Corrine L. Carvalho, “Canonical Cristicism” in The Oxford Encyclopedia of Biblical Interpretation, Vol. 1, ed. Steven L. McKenzie (Oxford: Oxford University Press, 2013), 70.
 For example, see Gregory A. Boyd, Crucifixion of the Warrior God, Volume 1: The Cruciform Hermeneutic (Minneapolis, MN: Fortress Press, 2017), “…I consider it beyond dispute that Jesus and the authors of the NT shared the traditional Jewish view that all the material found within the canon was “God-breathed” … For this reason, the church throughout history has traditionally confessed that all material within the canon of Scripture is “God-breathed…this “breathing” entails that God is, in some sense, the ultimate author of all canonical works. …we can focus on the final form that texts have assumed within the canon and not concern ourselves with whatever prehistory a text may have had prior to taking this final form” (4-6). I will respond specifically to Boyd’s thesis and theory in Chapter ??? since he is a leading evangelical open theist whose interpretations are based on a canonical approach of the sixty-six book Protestant canon only which he clearly states, “For this reason, the church throughout history has traditionally confessed that all material within the canon of Scripture is “God-breathed.” 6, n. 8.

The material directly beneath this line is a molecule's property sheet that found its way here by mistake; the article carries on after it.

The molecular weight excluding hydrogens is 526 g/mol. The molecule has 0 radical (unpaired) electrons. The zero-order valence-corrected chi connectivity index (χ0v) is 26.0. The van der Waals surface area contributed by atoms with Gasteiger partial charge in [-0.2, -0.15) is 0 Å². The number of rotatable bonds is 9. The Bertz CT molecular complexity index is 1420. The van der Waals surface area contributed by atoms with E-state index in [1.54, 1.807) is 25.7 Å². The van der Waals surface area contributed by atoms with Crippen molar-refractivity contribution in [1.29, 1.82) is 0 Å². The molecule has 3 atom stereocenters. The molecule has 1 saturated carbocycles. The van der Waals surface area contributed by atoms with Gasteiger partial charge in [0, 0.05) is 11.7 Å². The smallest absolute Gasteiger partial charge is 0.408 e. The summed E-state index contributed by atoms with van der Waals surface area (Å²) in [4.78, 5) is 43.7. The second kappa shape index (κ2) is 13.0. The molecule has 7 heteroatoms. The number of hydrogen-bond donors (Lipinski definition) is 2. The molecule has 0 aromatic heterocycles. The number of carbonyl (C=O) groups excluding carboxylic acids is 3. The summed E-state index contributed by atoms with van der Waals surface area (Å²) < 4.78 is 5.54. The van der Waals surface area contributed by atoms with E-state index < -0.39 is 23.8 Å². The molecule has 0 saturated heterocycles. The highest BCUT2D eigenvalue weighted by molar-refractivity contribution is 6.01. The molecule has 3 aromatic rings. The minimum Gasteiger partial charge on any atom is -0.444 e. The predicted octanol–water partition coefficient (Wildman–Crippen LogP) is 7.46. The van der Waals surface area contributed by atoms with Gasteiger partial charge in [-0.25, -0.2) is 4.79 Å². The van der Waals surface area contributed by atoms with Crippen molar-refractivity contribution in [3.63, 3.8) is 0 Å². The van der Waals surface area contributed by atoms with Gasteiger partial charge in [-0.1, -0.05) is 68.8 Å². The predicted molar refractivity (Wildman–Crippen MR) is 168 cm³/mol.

Walter Brueggemann, Theology of the Old Testament: Testimony, Dispute, Advocacy (Minneapolis, MN: Fortress Press, 2005), 92-93.
 Douglas Knight and Amy-Jill Levine, The Meaning of the Bible: What the Jewish Scriptures and the Christian Old Testament Can Teach Us. (New York: HarperOne, 2001), 72.
 Supersessionism, also called replacement theology or fulfillment theology, is a Christian theology which asserts that the New Covenant through Jesus Christ has superseded or replaced the Mosaic covenant exclusive to the Jews. Supersessionist theology also holds that the universal Christian Church has succeeded ancient Israel as God’s true Israel and that Christians have succeeded the ancient Israelites as the people of God.